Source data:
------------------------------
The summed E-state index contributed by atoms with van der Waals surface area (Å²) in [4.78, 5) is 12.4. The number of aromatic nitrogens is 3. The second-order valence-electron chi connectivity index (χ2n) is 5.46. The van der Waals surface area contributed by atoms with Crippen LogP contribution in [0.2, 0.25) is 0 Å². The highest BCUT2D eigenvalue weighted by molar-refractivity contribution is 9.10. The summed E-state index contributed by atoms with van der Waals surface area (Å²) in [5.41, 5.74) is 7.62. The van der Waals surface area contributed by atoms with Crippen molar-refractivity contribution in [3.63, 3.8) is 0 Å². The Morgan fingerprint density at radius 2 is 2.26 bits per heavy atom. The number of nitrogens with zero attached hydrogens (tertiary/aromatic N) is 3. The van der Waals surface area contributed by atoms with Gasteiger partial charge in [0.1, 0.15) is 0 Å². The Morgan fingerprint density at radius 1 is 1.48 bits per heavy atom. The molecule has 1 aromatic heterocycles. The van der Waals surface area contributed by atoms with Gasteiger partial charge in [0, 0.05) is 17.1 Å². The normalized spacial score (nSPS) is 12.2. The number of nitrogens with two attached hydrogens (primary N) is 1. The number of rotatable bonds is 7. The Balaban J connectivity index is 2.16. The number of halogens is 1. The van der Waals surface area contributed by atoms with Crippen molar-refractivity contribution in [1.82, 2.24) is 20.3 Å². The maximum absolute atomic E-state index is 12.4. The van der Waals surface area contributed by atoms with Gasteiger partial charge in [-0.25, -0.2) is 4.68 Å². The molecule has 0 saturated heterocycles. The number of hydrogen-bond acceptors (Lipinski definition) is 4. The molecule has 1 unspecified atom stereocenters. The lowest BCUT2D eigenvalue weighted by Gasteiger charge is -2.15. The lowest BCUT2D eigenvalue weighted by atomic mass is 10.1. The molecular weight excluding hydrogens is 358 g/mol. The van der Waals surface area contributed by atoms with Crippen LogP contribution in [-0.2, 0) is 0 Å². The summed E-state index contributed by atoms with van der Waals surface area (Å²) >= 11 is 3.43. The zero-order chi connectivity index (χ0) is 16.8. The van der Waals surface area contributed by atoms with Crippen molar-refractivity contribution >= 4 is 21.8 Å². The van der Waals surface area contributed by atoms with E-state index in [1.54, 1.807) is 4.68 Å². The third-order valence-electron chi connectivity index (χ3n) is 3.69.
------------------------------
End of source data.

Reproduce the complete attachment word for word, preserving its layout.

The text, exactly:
The summed E-state index contributed by atoms with van der Waals surface area (Å²) in [4.78, 5) is 12.4. The number of aromatic nitrogens is 3. The second-order valence-electron chi connectivity index (χ2n) is 5.46. The van der Waals surface area contributed by atoms with Crippen LogP contribution in [0.2, 0.25) is 0 Å². The highest BCUT2D eigenvalue weighted by molar-refractivity contribution is 9.10. The summed E-state index contributed by atoms with van der Waals surface area (Å²) in [5.41, 5.74) is 7.62. The van der Waals surface area contributed by atoms with Crippen molar-refractivity contribution in [3.63, 3.8) is 0 Å². The Morgan fingerprint density at radius 2 is 2.26 bits per heavy atom. The number of nitrogens with zero attached hydrogens (tertiary/aromatic N) is 3. The van der Waals surface area contributed by atoms with Gasteiger partial charge in [0.1, 0.15) is 0 Å². The Morgan fingerprint density at radius 1 is 1.48 bits per heavy atom. The molecule has 1 aromatic heterocycles. The van der Waals surface area contributed by atoms with Gasteiger partial charge in [0, 0.05) is 17.1 Å². The normalized spacial score (nSPS) is 12.2. The number of nitrogens with two attached hydrogens (primary N) is 1. The number of rotatable bonds is 7. The Balaban J connectivity index is 2.16. The number of halogens is 1. The van der Waals surface area contributed by atoms with Crippen molar-refractivity contribution in [1.82, 2.24) is 20.3 Å². The maximum absolute atomic E-state index is 12.4. The van der Waals surface area contributed by atoms with Gasteiger partial charge in [-0.25, -0.2) is 4.68 Å². The molecule has 0 saturated heterocycles. The number of hydrogen-bond acceptors (Lipinski definition) is 4. The molecule has 1 unspecified atom stereocenters. The lowest BCUT2D eigenvalue weighted by Gasteiger charge is -2.15. The lowest BCUT2D eigenvalue weighted by atomic mass is 10.1. The molecular weight excluding hydrogens is 358 g/mol. The van der Waals surface area contributed by atoms with Crippen LogP contribution in [-0.2, 0) is 0 Å². The summed E-state index contributed by atoms with van der Waals surface area (Å²) >= 11 is 3.43. The zero-order chi connectivity index (χ0) is 16.8. The van der Waals surface area contributed by atoms with Crippen molar-refractivity contribution >= 4 is 21.8 Å². The van der Waals surface area contributed by atoms with E-state index in [1.54, 1.807) is 4.68 Å². The third-order valence-electron chi connectivity index (χ3n) is 3.69.